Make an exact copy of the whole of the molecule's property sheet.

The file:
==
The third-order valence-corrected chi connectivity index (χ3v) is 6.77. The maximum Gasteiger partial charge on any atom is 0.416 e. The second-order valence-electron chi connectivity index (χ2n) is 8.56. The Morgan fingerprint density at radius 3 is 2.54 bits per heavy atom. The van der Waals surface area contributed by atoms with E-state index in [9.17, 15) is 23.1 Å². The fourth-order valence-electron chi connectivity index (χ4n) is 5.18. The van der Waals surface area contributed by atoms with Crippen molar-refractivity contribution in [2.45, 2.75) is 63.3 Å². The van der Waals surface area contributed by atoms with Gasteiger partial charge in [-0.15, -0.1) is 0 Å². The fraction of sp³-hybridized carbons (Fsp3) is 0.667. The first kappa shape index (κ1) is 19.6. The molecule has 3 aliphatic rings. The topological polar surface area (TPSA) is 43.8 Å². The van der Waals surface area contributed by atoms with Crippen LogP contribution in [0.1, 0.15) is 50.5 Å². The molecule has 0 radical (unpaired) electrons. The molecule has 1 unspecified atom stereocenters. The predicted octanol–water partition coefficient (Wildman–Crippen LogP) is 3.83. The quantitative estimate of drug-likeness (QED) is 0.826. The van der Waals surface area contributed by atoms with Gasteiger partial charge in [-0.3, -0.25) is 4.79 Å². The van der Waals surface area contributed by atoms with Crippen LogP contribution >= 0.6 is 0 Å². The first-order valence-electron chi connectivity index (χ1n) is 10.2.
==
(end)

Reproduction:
The third-order valence-corrected chi connectivity index (χ3v) is 6.77. The maximum Gasteiger partial charge on any atom is 0.416 e. The second-order valence-electron chi connectivity index (χ2n) is 8.56. The Morgan fingerprint density at radius 3 is 2.54 bits per heavy atom. The van der Waals surface area contributed by atoms with E-state index in [9.17, 15) is 23.1 Å². The fourth-order valence-electron chi connectivity index (χ4n) is 5.18. The van der Waals surface area contributed by atoms with Crippen molar-refractivity contribution in [2.45, 2.75) is 63.3 Å². The van der Waals surface area contributed by atoms with Gasteiger partial charge in [-0.15, -0.1) is 0 Å². The fraction of sp³-hybridized carbons (Fsp3) is 0.667. The first kappa shape index (κ1) is 19.6. The molecule has 3 aliphatic rings. The topological polar surface area (TPSA) is 43.8 Å². The van der Waals surface area contributed by atoms with Crippen LogP contribution in [0.1, 0.15) is 50.5 Å². The molecule has 0 radical (unpaired) electrons. The molecule has 1 unspecified atom stereocenters. The predicted octanol–water partition coefficient (Wildman–Crippen LogP) is 3.83. The quantitative estimate of drug-likeness (QED) is 0.826. The van der Waals surface area contributed by atoms with Gasteiger partial charge in [-0.3, -0.25) is 4.79 Å². The van der Waals surface area contributed by atoms with Crippen LogP contribution >= 0.6 is 0 Å². The first-order valence-electron chi connectivity index (χ1n) is 10.2.